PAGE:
In Theaters Review: It

Well, the day has finally come. We’ve been waiting a long time for this one (even before the official announcement that the movie was being made) and there’s definitely a lot to discuss. The first theatrical version of one of Stephen King’s most popular novels has made its way to the big screen. It opened in theaters this weekend and is raking in some big bucks at the box office. In fact, It is currently ranked third in 2017 Thursday night preview opening totals behind only Guardians of the Galaxy Vol. 2 and Beauty and the Beast. Needless to say, that’s impressive for a horror movie. With that being said, does the film meet expectations in terms of quality? Well, yes and no.

Before jumping into the plot, let’s talk about previous incarnations of the story. King’s original 1,100+ page novel was released in 1986. It’s a brutal, vulgar, and sometimes promiscuous foray into the lives of seven people being terrorized by an evil entity. First, they encounter the entity, which can change its appearance into what its victims fear most, as children in the 1950’s and again in the 1980’s as adults. The villain’s most common form, though, is that of Pennywise the Dancing Clown. Most people are more familiar with the 1990 television miniseries of the same name that starred Tim Curry as Pennywise. The miniseries and novel have issues of their own but there’s no doubt that they’re both classics.

This new theatrical version of It, directed by Andy Muschietti, mostly remains faithful to previous adaptations. Seven friends, known as the Losers Club, band together over the course of a summer and use their strength to battle Pennywise (Bill Skarsgård) who preys on their individual fears. The plot begins as Bill Denbrough (Jaeden Lieberher) makes a paper sailboat for his brother, Georgie (Jackson Robert Scott). Georgie accidentally loses the boat down a storm sewer and is greeted by Pennywise who eventually murders him. Bill recruits Eddie Kaspbrak (Jack Dylan Grazer), Richie Tozier (Finn Wolfhard), and Stan Uris (Wyatt Oleff) to help him locate his brother in the sewers below Derry, Maine. From there, they meet Ben Hanscom (Jeremy Ray Taylor), Beverly Marsh (Sophia Lillis), and Mike Hanlon (Chosen Jacobs) and they all become friends.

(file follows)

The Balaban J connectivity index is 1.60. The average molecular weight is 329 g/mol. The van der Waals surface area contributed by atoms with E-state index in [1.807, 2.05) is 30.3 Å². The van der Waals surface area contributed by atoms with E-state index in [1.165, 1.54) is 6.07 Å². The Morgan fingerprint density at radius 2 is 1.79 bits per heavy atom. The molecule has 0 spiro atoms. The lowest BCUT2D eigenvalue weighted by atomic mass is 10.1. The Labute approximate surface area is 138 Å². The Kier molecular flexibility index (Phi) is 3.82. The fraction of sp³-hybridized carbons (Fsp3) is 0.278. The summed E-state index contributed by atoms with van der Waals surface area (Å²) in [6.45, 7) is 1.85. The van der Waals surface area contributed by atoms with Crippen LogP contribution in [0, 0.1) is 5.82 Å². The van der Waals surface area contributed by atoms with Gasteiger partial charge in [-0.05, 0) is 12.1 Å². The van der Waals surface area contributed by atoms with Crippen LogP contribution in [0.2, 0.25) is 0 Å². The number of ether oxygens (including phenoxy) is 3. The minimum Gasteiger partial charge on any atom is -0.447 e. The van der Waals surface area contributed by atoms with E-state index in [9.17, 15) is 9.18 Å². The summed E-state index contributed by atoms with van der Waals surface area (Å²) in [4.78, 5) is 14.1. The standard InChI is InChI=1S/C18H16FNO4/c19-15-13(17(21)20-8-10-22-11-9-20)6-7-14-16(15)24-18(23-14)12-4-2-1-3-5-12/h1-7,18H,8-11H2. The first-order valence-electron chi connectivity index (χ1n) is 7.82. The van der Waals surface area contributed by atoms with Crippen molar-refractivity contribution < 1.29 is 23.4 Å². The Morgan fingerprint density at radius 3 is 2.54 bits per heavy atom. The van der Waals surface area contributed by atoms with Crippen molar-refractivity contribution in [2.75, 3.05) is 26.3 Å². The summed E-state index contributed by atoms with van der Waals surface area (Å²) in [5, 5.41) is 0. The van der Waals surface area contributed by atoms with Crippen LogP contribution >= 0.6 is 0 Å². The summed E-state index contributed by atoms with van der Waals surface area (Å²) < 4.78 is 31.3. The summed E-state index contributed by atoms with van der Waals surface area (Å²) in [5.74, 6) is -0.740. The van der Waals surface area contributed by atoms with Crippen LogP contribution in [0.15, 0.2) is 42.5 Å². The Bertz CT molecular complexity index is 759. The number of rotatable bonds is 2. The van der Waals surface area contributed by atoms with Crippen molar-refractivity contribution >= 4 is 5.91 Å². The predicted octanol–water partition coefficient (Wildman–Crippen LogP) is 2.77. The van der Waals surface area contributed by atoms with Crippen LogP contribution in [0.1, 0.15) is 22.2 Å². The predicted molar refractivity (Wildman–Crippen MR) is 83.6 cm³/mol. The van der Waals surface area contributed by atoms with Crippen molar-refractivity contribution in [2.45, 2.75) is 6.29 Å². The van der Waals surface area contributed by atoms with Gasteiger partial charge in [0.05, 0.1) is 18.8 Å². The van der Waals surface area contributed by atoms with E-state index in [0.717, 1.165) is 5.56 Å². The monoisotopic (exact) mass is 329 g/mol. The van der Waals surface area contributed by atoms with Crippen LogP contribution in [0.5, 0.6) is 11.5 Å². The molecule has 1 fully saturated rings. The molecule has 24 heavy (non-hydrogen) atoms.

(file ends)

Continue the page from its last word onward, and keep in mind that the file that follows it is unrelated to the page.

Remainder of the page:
In the town of Derry, there has been a growing amount of disappearing children which many seem to simply overlook. The kids know that there’s something obviously wrong with Derry and their strength as a group helps them to stay alive. Meanwhile, the friends are often bullied by Henry Bowers (Nicholas Hamilton) and his gang, tormented by supernatural events orchestrated by the evil clown, and dealing with various adolescent issues like home life and sexuality. Unlike the miniseries, the film doesn’t involve any of the adult versions of the characters.

So, needless to say, It deals with a lot of different things in its two hour and fifteen minute runtime. Luckily, it balances all of it pretty well for the most part. The child actors are surprisingly good, as were the child actors in the miniseries, and they make the movie. Unlike the miniseries, these kids are vulgar and pretty hilarious as well. The only weak links in the cast making up the Losers Club are Chosen Jacobs and Wyatt Oleff as Mike and Stan respectively. They just don’t get a ton of time to develop and are mostly afterthoughts when compared with the others. Finn Wolfhard absolutely steals the show as Richie. His witty one-liners and insults define his character and is one of the most enjoyable aspects of the entire film. An honorable mention goes to Jack Dylan Grazer as Eddie as he also has many memorable moments.